From Memotics: an Advanced Study of Memory, NuCorp Internal Publications, 1989

The study of memory

Much of the public-sphere knowledge on memory is falsified. In truth, memotics involves metaphysical and extra-dimensional concepts, the knowledge of which is (as of writing) barred from public access.

To begin, let us establish units and terms…

The first instance of separating and reinserting a memory from one brain to another, as far as the Authority is willing to disclose, was on April 27th, 1997 by clinical memoticist Doctor Czela Maxwell Ruta.

A clinical memoticist has a PhD in Clinical Memotics. The study of it is messy, unknown and unkempt. Most of her professors would have turned to Memotics from vaguely adjacent branches, so her teachers were psychologists and neurologists, often dejected, who hoped to find success by teaching in a virgin academic area.

Most memoticists by the 90s are in some way self-taught.

This particular memoticist, whose friends call her Max and whose husband calls her wife, has been possessed by the mystery of her own research, an experiment which has manifested through untranslatable sheets of paper and convoluted whiteboard notations photocopied in. Despite its complexity, the work had nonetheless been compiled into a document much thinner than she'd hoped.

“And this is it.” Max slides the papers back to the other end of the table. “The sum total.”

Doctor Weirs slowly sets his glasses aside as he ruminates during the long pause. Max inhales, but before she can speak, Weirs vocalizes his apparent frustration. “This is nonsense. I will not read this to discover what I already know. What you are proposing is based on no rationality that I know of.”

Max exhales. “I don’t know about the logic of it right now. And I know it is not science. That is why it's on our table. It needs to be reviewed.”

“Review? I already have reviewed it-“


“-enough.” There is a creeping finality in her husband’s voice. His glasses remain folded as he raises the papers to his eyes.

Weirs recites it verbatim. “‘Total memory retrieval and restoration.’”

“I was thinking. Daydreaming, maybe, you know my imagination is vivid, and…”

“Daydreaming? What do you think I want to hear?” He begins to pace around the table. “That my wife has been seized by fantasies? As though that hasn’t happened before.”

A finger raps against the stack of papers in the center. “I know what this is. Your brother. You don’t think your family- our family- has been through enough? Do you want to wheel him into that facility, that private, restricted facility and run him through tests? How do you think our coworkers will feel to see him used?”

“No! There isn’t a need for the lab! I just need the tools!”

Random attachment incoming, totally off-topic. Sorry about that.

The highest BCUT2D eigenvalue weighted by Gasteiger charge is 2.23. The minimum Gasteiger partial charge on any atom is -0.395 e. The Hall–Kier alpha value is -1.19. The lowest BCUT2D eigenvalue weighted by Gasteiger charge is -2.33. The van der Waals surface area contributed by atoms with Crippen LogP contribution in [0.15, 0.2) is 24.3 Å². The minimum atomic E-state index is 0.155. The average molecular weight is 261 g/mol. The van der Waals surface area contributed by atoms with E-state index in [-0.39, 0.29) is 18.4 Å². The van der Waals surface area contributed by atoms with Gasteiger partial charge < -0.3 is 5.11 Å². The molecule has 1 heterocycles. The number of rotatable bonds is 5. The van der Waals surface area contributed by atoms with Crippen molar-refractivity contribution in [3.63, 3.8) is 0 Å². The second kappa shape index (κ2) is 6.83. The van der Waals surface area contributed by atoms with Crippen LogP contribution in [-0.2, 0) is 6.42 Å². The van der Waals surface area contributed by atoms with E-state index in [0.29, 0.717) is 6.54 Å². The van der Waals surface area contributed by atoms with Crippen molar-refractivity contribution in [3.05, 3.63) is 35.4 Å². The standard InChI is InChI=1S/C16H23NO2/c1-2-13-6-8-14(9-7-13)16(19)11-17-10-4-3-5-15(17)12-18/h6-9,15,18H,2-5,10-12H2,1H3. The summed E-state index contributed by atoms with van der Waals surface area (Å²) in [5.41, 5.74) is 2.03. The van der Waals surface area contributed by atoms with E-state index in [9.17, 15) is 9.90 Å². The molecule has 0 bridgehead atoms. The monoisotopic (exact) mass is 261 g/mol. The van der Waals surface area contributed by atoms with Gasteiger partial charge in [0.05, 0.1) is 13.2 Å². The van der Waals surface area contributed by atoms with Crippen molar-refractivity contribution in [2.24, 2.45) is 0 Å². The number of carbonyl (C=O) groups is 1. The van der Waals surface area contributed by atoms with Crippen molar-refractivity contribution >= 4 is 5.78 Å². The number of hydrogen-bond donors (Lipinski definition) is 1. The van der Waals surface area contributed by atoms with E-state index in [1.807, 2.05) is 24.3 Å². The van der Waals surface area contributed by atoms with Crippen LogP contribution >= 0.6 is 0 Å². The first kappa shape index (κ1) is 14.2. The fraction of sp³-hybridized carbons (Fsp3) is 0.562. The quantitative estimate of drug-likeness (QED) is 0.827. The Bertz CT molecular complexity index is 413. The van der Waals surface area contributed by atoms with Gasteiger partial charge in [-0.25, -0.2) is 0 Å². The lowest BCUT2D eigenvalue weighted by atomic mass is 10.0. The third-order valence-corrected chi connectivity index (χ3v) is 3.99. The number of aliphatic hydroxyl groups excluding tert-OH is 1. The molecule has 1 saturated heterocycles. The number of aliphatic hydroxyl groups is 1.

Weirs tossed the paper back onto the table and leans against a doorframe, facing away from Max, arm propped up.

Max mechanically brings the sheets back to tidy order, despite the tears. “The tools. I could bring them home in a backpack. They’re compact enough. We wouldn’t bother anybody.”

He sighs.

“I want to try. I need to. This is all what I have observed. If it could be replicated.”

Weirs doesn’t face her. “You don’t need to try. You need irrefutable evidence. You need a foundation before you can use Doctor Petr as a subject.”

“Animals aren’t close to sufficient, and, and what would possibly make his condition worse? If I’m wrong, what memory will there be to…”

Weirs is facing her now, arms against the table, glaring. “Don’t finish that. Not another word.” He picks up his glasses. “You can go to the lab. Petr stays with me.”


Doctor Czela Maxwell Ruta would pass away four months later. Heart attack. One in a million, but given her age, it was not unexpected. Anticipated, maybe. A genetic condition, apparently.

Weirs spent two weeks reading through every paper Doctor Ruta had written, before placing them neatly into several cardboard boxes that he assumed would never be opened again. One paper was titled TOTAL MEMORY RETRIEVAL AND RESTORATION. It lacked editing and in some sections where Max became particularly excited, punctuation. Most of it didn’t make sense to him, but extensive notes jotted in the margins with a frantic green pen by Max explained these things to her husband.

Doctor James Weirs would spend a month doing nothing other than studying the sixty-seven page document. He was hospitalized twice during this process.


It was a little bulky, about the size of a regular biking helmet, which seemed obvious given the origin of the frame and straps. His background in engineering and machining didn’t make this part easier. Doctor Weirs gently placed the design atop his head. His hair was recently shaved, something she would never forgive him for doing.